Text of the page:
The introduction of nursing associates may help to attract workers into NHS assistant roles in the face of stiff competition with other industries for European workers after Brexit, but it also risks reducing the number of support staff in social care, MPs have been told.
The chief executive of Health Education England said last week that the “biggest risk” to the health and care workforce from the UK leaving the European Union was fewer people being recruited into assistant roles.
“We are going to be competing for the non‑professionally qualified workforce with hotels, agriculture and tourism”
The sector would in future face more competition from other industries – such as agriculture and tourism – for EU workers coming to the UK, warned Professor Ian Cumming, during a Commons’ health select committee session on priorities for health and care services during Brexit negotiations.
“Our biggest risk in the short term, as a result of Brexit, may be in the non-professionally qualified workforce across health and social care,” he told MPs.
But he said introducing nursing associates in England – a new “bridging” role between support workers and registered nurses that will be trained in two years – would make the NHS a more attractive employer, because if offered a chance for career development.
In addition, it was expected that nursing associates would be able to go on to become a degree-level nurse with a further two years of training, he noted.
“The nurs[ing] associate programme that we have introduced… is part of a strategy that we are calling ‘careers, not jobs’, to encourage people to come into careers in the NHS where, even if you are starting with limited academic qualifications, we can offer you this opportunity to progress,” he said.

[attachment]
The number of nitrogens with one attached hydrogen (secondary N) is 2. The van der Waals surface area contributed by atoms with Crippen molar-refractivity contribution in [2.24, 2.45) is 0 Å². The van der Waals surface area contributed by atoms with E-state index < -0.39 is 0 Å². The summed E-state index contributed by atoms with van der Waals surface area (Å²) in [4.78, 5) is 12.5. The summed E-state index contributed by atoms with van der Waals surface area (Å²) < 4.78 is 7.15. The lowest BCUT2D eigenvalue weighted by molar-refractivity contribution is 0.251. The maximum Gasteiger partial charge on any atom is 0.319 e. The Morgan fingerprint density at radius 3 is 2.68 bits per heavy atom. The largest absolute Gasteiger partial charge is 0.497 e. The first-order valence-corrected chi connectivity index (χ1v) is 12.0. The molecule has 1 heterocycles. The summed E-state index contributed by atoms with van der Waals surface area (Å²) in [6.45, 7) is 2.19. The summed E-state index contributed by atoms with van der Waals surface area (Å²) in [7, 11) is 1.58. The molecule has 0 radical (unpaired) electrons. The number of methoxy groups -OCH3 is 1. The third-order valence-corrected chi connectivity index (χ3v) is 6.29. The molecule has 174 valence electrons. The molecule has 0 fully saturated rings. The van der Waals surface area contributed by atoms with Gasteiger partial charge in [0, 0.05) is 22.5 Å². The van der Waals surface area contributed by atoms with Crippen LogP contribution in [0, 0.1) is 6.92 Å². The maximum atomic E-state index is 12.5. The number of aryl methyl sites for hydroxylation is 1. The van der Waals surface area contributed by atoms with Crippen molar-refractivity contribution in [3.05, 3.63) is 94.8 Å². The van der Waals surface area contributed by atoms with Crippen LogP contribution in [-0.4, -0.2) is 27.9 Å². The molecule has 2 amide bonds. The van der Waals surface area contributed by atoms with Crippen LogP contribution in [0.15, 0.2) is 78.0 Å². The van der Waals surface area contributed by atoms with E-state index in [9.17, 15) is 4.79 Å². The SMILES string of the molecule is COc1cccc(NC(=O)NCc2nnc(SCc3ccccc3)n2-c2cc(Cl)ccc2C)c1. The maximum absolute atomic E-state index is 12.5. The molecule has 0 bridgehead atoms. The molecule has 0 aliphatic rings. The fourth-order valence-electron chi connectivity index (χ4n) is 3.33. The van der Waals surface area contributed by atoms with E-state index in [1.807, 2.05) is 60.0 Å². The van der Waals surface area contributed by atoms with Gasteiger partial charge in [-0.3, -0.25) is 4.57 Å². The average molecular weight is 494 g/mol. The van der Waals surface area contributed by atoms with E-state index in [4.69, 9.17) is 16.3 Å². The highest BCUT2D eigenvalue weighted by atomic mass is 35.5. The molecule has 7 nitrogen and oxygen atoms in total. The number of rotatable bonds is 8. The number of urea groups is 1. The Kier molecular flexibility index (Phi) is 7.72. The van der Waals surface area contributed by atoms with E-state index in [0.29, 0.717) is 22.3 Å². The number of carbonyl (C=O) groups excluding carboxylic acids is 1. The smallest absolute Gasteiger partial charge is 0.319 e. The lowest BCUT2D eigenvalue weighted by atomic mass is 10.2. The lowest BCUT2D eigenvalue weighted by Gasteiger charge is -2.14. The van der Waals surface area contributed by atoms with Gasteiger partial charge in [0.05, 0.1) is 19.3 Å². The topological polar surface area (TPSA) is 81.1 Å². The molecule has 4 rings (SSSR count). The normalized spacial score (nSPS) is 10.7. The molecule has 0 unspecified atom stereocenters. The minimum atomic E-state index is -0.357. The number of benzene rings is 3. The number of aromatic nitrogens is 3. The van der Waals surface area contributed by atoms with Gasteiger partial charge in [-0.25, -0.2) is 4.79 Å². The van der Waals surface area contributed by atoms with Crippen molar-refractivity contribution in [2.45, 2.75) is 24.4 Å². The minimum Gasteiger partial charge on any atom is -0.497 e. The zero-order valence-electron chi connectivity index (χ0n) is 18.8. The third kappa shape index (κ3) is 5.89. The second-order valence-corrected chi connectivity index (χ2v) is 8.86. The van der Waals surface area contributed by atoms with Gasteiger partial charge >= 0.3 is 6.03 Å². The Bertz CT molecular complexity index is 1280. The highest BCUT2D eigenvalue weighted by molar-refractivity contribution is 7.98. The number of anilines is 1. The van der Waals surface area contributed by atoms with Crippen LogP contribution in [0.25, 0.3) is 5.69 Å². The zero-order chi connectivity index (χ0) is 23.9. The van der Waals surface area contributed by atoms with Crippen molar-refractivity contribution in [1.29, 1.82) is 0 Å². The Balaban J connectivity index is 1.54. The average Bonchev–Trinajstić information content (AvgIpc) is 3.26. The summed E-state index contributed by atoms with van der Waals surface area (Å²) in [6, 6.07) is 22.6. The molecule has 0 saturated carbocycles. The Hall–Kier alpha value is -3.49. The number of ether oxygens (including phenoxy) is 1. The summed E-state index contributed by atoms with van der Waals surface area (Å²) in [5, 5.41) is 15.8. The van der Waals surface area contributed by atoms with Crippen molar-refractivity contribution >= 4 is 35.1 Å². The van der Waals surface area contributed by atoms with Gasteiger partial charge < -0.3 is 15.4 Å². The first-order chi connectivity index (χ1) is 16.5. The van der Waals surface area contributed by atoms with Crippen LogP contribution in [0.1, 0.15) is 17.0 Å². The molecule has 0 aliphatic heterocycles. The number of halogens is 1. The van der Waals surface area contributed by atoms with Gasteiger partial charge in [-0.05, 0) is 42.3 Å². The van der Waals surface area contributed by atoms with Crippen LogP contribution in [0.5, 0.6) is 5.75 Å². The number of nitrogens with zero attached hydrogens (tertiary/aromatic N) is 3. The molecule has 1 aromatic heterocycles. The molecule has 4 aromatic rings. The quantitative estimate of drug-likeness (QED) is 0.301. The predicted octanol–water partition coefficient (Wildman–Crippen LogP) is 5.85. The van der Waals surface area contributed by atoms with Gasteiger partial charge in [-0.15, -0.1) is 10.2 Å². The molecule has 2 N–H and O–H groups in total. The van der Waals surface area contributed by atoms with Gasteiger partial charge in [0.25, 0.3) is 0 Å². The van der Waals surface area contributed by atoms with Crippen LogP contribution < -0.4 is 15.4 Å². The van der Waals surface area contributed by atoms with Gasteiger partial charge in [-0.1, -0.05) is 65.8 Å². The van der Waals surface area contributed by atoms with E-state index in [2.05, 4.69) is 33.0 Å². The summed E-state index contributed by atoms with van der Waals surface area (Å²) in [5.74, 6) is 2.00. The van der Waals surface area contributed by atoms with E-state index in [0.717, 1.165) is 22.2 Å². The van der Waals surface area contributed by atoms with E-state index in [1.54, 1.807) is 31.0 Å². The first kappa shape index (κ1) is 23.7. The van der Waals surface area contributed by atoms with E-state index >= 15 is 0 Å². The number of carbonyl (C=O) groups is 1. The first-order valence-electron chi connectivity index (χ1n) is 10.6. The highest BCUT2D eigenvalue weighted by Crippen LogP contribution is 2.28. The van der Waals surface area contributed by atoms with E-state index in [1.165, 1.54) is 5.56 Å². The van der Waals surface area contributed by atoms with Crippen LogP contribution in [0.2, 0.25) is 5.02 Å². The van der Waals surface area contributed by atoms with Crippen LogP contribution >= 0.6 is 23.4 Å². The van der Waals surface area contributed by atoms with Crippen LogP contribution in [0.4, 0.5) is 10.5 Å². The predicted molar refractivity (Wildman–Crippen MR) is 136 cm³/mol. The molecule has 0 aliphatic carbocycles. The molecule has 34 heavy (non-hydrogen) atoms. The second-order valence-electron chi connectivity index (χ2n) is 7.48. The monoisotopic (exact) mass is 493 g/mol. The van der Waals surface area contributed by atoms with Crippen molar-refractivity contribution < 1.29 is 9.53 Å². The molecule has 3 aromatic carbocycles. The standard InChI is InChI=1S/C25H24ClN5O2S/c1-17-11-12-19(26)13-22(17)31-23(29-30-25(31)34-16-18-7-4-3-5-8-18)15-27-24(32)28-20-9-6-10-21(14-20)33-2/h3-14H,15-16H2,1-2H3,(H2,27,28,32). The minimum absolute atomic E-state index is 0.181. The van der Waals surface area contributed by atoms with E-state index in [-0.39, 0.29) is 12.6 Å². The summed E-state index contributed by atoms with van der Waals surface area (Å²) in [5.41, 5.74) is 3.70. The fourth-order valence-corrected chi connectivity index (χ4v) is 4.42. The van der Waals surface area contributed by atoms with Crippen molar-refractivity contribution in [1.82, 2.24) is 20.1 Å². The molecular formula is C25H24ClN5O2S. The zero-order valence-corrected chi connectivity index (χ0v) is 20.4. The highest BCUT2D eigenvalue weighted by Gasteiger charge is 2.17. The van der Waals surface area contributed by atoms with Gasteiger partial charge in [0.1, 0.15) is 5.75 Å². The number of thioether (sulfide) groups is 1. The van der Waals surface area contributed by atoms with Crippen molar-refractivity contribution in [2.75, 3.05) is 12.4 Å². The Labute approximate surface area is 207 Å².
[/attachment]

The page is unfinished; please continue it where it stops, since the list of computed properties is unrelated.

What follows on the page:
“This is because we are going to be competing for the non‑professionally qualified workforce with hotels, agriculture and tourism, and we need to make sure that we are an attractive employer,” he added.
However, he later acknowledged there was a risk the introduction of nursing associates in the NHS could result in support workers being lured away from social care and into the health service.
To help mitigate this, many of the nursing associate training programmes being overseen by HEE included placements within social care organisations, he told the committee of cross-bench MPs.
“Because health is pursuing the policy of nursing associates, we [need to ensure we ] do not then take all the care staff out of social care”
“There is an area on which we are keen to make sure we do not have an adverse impact – which is that, because health is pursuing the policy of nursing associates, we do not then take all the care staff out of the social care environment and make things much worse in that environment,” said Professor Cumming.
“One thing we have done for many of the nurs[ing] associate training posts is to have rotations through nursing homes or social care placements,” he said.
“And we are encouraging nursing homes and social care providers to put people onto nurs[ing] associate programmes as well, because we think nursing associates will be just as valuable working in social care and in the community as they are going to be in hospitals and in general practice,” he said.
“But it is absolutely a risk, and for that workforce we have to consider health and care to be a single workforce because people move freely between them,” he added.